How to Reduce the Risk of a Drug Shortage in Your Clinical Trial

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Amaury Jeandrain

Drug supply shortages are one of the biggest challenges in clinical trial supply management. They’re also unsettlingly common: In a poll conducted by N-SIDE, 83% of pharmaceutical companies reported experiencing supply chain risks in the past 24 months.

Even with the most careful planning, unexpected events can cause drug supply to become dangerously low. In the best cases, shortages can be averted by extending trial timelines or increasing spending. In the worst cases, potentially life-saving drugs can become unavailable to patients, risking their treatment and the success of the trial.

Thankfully, by taking a risk-based approach to clinical trials, trial managers can now use optimization tools to minimize the risk of supply shortages. 

What causes drug shortages in clinical trials?

There are many reasons that could bring a clinical trial to a drug shortage situation.

Batches failing to meet quality standards, commercial shortages of comparator drugs, expiry events, and expiry reductions can all lead to availability problems. The long timelines typically associated with clinical trial drug production can exacerbate these issues.

Higher-than-forecasted patient demand can also lead to shortages. Patients might be recruited faster, stay active longer, weigh more, or change to different dose levels more frequently than expected. Trial protocol amendments can also impact patient demand.

At the depot and site level, unexpected events such as temperature excursions or non-optimal configuration of the interactive response technology (IRT) software can lead to higher than expected wastage and cause a shortage.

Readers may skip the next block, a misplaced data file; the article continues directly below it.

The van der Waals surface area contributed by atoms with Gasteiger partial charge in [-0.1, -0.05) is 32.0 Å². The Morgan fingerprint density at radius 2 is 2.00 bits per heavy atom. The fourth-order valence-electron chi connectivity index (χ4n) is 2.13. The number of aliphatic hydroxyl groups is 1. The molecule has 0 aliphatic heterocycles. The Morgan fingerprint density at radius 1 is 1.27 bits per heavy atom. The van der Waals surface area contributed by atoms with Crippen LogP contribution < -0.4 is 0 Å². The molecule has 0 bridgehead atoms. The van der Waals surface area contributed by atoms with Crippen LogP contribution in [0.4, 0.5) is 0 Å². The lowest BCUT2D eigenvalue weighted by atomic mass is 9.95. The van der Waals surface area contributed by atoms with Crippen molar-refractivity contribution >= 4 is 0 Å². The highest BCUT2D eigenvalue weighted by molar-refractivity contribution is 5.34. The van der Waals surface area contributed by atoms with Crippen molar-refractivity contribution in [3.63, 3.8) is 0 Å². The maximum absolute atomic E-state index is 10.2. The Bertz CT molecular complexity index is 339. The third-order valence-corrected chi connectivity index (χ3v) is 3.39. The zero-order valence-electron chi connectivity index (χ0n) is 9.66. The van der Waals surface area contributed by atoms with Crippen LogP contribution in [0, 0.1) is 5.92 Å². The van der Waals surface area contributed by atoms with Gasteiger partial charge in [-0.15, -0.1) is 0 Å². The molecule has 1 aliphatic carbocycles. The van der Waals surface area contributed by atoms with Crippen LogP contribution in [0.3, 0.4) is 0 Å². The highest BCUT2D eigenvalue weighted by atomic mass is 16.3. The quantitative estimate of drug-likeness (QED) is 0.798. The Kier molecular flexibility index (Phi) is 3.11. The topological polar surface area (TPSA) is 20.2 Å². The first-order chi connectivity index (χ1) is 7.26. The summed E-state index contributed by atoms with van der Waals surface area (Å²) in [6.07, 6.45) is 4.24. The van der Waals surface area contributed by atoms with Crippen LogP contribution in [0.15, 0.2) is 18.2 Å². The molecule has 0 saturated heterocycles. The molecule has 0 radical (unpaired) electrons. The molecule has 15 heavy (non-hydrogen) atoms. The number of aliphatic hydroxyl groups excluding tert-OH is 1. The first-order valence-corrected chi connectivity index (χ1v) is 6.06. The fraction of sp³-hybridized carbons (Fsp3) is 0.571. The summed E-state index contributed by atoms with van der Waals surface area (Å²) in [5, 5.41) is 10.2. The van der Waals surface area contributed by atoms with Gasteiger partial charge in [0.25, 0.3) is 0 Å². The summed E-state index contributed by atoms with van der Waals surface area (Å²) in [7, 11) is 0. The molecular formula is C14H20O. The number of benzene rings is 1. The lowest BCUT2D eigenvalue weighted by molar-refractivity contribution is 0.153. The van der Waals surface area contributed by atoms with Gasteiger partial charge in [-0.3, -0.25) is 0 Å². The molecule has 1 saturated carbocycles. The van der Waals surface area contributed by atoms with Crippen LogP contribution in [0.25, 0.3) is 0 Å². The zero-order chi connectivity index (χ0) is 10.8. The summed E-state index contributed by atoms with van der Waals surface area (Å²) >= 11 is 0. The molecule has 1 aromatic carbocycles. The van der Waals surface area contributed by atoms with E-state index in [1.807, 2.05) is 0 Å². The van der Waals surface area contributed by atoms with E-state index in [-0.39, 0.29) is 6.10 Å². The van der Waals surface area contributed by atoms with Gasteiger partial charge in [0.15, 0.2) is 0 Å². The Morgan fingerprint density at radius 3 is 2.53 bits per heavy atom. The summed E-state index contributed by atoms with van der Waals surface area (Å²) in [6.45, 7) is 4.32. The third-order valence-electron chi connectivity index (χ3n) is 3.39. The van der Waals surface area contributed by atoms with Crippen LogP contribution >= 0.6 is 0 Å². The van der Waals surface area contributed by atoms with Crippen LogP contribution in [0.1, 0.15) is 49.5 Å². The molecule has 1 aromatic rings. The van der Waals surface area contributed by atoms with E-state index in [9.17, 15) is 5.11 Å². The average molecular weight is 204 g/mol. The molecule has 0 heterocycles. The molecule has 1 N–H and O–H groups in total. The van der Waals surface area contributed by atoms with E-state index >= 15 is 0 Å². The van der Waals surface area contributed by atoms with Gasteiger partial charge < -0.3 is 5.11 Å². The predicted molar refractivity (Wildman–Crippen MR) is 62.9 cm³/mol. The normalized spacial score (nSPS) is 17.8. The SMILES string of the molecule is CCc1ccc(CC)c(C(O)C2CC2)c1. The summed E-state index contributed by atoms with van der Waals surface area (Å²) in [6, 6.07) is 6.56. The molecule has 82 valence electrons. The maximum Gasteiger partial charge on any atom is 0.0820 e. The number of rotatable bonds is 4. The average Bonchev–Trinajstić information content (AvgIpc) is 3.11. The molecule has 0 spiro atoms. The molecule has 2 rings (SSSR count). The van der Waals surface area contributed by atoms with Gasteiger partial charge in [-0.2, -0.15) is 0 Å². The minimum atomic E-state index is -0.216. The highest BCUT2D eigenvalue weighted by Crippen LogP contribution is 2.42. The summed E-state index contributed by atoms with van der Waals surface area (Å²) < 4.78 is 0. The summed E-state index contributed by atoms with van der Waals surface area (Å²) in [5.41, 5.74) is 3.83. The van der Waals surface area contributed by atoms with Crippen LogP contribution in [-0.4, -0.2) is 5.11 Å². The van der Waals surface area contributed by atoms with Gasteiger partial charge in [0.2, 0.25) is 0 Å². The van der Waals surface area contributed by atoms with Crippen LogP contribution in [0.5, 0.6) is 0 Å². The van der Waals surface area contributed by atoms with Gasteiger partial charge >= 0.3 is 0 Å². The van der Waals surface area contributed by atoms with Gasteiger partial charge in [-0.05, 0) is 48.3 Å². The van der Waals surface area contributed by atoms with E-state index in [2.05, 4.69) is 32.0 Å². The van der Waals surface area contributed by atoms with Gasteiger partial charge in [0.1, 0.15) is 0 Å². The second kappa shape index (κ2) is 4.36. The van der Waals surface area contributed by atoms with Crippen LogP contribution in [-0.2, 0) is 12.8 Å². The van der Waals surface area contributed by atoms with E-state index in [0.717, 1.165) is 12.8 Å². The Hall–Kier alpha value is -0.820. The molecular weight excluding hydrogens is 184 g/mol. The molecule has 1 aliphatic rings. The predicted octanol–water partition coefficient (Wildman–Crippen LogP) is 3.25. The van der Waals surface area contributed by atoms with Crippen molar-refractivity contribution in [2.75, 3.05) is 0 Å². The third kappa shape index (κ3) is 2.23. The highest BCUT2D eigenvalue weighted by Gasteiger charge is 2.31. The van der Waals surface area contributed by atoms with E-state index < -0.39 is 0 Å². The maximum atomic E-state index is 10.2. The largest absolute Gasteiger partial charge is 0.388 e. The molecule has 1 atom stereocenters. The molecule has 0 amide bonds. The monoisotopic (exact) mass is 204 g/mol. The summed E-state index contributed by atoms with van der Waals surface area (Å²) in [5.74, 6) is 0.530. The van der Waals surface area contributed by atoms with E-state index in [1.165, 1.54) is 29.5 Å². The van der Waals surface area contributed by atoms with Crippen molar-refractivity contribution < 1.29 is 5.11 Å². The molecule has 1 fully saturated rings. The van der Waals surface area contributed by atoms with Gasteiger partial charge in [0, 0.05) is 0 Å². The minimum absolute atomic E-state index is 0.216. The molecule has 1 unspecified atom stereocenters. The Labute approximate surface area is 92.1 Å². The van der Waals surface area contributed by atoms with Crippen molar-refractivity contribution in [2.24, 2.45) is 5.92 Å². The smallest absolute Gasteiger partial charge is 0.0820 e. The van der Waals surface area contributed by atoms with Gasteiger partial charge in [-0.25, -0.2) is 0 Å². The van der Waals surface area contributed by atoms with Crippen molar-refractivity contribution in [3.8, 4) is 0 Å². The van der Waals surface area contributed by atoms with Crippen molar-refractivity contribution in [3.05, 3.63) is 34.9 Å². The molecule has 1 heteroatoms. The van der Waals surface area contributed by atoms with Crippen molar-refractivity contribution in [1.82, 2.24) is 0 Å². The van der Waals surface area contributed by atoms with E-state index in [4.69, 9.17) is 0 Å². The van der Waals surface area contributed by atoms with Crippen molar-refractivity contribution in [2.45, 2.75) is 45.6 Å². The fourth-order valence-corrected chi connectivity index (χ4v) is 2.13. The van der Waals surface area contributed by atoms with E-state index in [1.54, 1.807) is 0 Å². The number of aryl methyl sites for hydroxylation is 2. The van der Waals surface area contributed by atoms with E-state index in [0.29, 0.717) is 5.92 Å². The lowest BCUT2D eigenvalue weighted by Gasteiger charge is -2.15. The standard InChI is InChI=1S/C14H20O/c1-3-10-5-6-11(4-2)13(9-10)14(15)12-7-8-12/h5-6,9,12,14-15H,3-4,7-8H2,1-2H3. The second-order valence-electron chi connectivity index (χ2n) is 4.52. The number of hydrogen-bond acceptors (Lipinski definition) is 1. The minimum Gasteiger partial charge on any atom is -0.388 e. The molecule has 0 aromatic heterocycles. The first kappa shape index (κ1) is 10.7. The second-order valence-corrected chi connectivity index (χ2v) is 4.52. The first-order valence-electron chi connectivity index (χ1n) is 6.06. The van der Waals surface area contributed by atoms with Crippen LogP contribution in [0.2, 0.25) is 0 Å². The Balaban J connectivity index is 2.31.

Breakdowns in logistics, customs delays, and the impact of local regulations can also put pressure on the supply chain. Recent examples of such breakdowns occurred due to Brexit and the COVID-19 pandemic.

How do companies typically reduce their risk?

Drug shortage avoidance strategies should be included in any clinical trial risk management plan.

When the risk of a shortage is identified, the trial managers have to take action to mitigate that risk. This is tricky — do too little, and the drug shortage may not be avoided. Do too much, and they risk slowing down the trial and increasing costs.

There are typical go-to mitigation strategies that supply managers tend to implement right away:

  • Updating the IRT configuration to minimize drug transfers to sites
  • Slowing down or halting the recruitment
  • Performing depot-to-depot shipments

Slowing down recruitment is generally a solution we all want to avoid. But, actually, there are hundreds of other ideas that could help solve this shortage risk. Some will not solve the problem by themselves but, combining them with others might just be right.

Overcompensating is also common in those cases - implementing risk mitigation strategies that are too powerful would actually create missed opportunities by delaying the clinical trial timelines or increasing costs and waste needlessly. 

Can clinical supply forecasting help?

Many pharmaceutical companies use clinical supply forecasting tools to predict demand and produce the right amount of trial drug, with overage to cover unexpected events.

In theory, this should help reduce the risk of drug shortages. However, as our survey results show, this strategy doesn’t always work and unexpected events are a regular occurrence. So what’s the problem?

While clinical trial supply forecasting systems help with trial planning, the algorithms behind them are often too simplistic, and don’t take sources of uncertainty and variability into account.